- Meet with your state Service Forester to answer questions and clarify your goals
- Hire a private Consulting Forester to create your plan with you
- Consider your eligibility for financial aid and submit a Cost Share Application
- You or your consulting forester submit your plan
- Once your plan is approved, you can begin to implement your plan
Remember, if you’d prefer to work with someone directly, we are here to help. To discuss your property, call Michael Downey, Program Coordinator, DCR at 413-212-3039
Prepare by considering your goals
With the help of your local Service Forester and a Private Consulting Forester, you will develop a 10-year Forest Stewardship Plan, based on your goals for your property. Here are some suggestions to help you think about your goals prior to meeting with your Service Forester:
Read our Setting Goals booklet
A great place to start is by reading our newest publication, Caring for your Woods - Setting Goals. This booklet helps you identify high-priority goals, provides questions to ask a forester, and explains the landowner goals sheet found in Forest Stewardship Plans.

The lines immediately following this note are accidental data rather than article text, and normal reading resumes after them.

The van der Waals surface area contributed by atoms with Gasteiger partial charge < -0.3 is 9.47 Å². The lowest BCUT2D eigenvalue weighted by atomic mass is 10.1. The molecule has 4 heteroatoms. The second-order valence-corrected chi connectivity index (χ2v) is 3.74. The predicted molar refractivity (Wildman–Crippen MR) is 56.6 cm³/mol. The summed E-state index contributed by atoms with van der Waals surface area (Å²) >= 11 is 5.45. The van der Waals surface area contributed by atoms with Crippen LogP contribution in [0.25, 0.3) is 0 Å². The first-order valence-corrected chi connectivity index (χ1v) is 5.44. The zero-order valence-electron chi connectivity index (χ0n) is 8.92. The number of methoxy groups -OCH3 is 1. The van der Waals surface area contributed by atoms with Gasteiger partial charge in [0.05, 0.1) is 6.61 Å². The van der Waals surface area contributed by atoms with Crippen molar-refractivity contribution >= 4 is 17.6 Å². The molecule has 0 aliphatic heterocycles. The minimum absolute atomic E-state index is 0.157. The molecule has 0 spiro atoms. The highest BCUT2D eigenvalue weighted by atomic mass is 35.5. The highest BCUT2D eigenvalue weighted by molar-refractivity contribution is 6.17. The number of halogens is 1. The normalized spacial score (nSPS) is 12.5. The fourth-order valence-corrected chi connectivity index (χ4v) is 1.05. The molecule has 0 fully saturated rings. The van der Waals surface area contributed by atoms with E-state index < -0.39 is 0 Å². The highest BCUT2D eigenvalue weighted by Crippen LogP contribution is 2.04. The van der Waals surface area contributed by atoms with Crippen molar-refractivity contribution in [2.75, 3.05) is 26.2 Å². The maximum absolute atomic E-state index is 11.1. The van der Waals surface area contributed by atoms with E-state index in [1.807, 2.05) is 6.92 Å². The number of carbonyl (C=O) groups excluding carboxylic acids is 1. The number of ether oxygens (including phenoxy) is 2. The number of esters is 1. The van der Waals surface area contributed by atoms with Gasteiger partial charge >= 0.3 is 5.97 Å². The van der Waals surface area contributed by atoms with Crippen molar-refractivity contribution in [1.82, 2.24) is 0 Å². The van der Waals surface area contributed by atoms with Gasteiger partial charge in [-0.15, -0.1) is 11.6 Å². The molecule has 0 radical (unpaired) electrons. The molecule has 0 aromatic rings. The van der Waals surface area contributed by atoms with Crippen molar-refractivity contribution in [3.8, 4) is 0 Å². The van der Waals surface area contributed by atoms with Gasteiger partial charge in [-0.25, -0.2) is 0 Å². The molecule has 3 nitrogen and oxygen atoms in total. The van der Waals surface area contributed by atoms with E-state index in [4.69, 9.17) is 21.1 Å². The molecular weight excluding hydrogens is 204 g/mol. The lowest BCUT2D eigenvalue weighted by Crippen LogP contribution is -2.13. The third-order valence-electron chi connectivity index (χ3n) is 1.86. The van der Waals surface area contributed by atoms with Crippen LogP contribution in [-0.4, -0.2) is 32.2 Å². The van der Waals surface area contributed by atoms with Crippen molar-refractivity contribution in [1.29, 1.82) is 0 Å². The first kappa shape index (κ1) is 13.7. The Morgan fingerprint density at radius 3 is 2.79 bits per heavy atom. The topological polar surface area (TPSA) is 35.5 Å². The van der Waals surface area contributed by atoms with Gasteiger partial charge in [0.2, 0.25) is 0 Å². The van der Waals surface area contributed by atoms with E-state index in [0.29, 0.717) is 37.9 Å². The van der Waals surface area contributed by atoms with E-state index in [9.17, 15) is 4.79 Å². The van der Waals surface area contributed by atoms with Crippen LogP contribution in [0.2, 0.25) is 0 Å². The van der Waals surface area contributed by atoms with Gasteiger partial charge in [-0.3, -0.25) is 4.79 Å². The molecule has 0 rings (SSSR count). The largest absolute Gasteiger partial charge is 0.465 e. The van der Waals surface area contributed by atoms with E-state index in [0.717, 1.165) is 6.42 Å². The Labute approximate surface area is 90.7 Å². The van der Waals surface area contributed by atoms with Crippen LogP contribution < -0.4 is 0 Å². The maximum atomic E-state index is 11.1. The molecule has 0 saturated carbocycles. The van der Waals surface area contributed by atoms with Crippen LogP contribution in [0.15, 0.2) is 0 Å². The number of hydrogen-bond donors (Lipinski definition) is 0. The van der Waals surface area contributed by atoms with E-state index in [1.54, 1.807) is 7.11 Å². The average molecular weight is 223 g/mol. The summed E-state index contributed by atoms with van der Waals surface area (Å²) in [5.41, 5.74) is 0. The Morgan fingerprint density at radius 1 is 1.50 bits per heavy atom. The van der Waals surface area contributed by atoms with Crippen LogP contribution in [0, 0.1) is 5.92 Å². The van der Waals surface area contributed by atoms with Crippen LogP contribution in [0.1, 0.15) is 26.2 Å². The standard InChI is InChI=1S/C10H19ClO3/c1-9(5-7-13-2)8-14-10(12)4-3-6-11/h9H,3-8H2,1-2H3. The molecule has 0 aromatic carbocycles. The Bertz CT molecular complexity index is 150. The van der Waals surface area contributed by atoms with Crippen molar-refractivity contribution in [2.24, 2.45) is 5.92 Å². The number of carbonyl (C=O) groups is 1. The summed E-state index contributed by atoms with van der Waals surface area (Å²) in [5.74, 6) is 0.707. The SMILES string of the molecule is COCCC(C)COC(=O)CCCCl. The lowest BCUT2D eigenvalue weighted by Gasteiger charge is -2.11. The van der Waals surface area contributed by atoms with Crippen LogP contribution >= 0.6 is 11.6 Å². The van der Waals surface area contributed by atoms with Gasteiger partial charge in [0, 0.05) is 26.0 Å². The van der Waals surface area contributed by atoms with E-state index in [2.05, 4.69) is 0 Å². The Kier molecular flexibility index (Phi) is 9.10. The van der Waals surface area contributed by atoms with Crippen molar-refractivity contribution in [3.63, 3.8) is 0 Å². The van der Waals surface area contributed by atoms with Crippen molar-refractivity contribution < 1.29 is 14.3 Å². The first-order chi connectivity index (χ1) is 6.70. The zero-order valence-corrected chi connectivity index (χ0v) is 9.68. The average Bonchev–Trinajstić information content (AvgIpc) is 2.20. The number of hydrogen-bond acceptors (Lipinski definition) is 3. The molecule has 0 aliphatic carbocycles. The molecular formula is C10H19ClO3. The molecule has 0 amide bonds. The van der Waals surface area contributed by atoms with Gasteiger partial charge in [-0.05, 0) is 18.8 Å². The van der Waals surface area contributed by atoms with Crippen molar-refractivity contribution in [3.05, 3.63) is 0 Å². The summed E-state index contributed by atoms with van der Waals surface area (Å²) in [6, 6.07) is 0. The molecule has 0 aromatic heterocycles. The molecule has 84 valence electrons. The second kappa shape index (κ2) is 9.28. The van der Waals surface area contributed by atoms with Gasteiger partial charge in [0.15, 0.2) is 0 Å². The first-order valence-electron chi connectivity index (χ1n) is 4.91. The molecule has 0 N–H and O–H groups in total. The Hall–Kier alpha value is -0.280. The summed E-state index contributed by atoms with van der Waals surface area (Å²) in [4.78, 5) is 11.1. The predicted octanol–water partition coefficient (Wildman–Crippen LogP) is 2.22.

Consider the importance of birds.
Conducting bird habitat assessments will allow your Forest Stewardship Plan to better serve the birds who call your forest home - even if just seasonally. Read more about the Foresters for the Birds program in preparation for a discussion with your Service Forester.
Consider your forest in a changing climate.
Foresters can work with you to develop management recommendations that will help your forest adapt to change as well as ways you can manage your forest to contribute to the mitigation of climate change. Read more about Climate Forestry to prepare you for a discussion with your Service Forester.